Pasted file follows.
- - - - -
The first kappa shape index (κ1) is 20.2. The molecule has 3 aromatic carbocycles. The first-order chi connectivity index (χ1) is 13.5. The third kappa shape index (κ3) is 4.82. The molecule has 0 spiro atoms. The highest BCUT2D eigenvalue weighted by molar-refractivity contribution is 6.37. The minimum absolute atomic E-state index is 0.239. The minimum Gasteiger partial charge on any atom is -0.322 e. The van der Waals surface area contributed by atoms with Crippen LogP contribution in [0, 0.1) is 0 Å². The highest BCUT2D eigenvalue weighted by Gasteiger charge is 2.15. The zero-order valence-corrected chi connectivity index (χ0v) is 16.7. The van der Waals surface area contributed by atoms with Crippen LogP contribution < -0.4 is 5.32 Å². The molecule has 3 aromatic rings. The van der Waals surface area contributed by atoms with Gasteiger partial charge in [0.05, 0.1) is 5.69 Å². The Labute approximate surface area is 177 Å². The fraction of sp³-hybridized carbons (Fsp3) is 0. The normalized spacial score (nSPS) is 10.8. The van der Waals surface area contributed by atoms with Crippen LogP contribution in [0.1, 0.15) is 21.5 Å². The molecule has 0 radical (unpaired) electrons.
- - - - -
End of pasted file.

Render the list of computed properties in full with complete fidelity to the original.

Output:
The first kappa shape index (κ1) is 20.2. The molecule has 3 aromatic carbocycles. The first-order chi connectivity index (χ1) is 13.5. The third kappa shape index (κ3) is 4.82. The molecule has 0 spiro atoms. The highest BCUT2D eigenvalue weighted by molar-refractivity contribution is 6.37. The minimum absolute atomic E-state index is 0.239. The minimum Gasteiger partial charge on any atom is -0.322 e. The van der Waals surface area contributed by atoms with Crippen LogP contribution in [0, 0.1) is 0 Å². The highest BCUT2D eigenvalue weighted by Gasteiger charge is 2.15. The zero-order valence-corrected chi connectivity index (χ0v) is 16.7. The van der Waals surface area contributed by atoms with Crippen LogP contribution < -0.4 is 5.32 Å². The molecule has 3 aromatic rings. The van der Waals surface area contributed by atoms with Gasteiger partial charge in [0.05, 0.1) is 5.69 Å². The Labute approximate surface area is 177 Å². The fraction of sp³-hybridized carbons (Fsp3) is 0. The normalized spacial score (nSPS) is 10.8. The van der Waals surface area contributed by atoms with Crippen LogP contribution in [0.1, 0.15) is 21.5 Å². The molecule has 0 radical (unpaired) electrons.